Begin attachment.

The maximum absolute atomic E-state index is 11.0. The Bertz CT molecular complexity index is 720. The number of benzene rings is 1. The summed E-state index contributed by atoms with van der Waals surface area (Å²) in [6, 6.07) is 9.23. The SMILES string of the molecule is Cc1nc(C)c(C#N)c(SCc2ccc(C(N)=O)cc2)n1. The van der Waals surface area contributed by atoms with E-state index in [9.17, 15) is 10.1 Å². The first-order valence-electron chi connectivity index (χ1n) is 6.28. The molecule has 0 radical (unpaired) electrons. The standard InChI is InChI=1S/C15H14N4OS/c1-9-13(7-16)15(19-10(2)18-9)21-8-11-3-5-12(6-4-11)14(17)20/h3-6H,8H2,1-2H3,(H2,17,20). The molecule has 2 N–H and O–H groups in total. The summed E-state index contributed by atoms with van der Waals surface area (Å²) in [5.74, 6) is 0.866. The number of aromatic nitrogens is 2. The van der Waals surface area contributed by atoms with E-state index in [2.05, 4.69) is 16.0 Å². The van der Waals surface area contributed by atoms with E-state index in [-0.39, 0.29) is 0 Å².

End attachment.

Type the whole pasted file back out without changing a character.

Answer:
The maximum absolute atomic E-state index is 11.0. The Bertz CT molecular complexity index is 720. The number of benzene rings is 1. The summed E-state index contributed by atoms with van der Waals surface area (Å²) in [6, 6.07) is 9.23. The SMILES string of the molecule is Cc1nc(C)c(C#N)c(SCc2ccc(C(N)=O)cc2)n1. The van der Waals surface area contributed by atoms with E-state index in [9.17, 15) is 10.1 Å². The first-order valence-electron chi connectivity index (χ1n) is 6.28. The molecule has 0 radical (unpaired) electrons. The standard InChI is InChI=1S/C15H14N4OS/c1-9-13(7-16)15(19-10(2)18-9)21-8-11-3-5-12(6-4-11)14(17)20/h3-6H,8H2,1-2H3,(H2,17,20). The molecule has 2 N–H and O–H groups in total. The summed E-state index contributed by atoms with van der Waals surface area (Å²) in [5.74, 6) is 0.866. The number of aromatic nitrogens is 2. The van der Waals surface area contributed by atoms with E-state index in [2.05, 4.69) is 16.0 Å². The van der Waals surface area contributed by atoms with E-state index in [-0.39, 0.29) is 0 Å².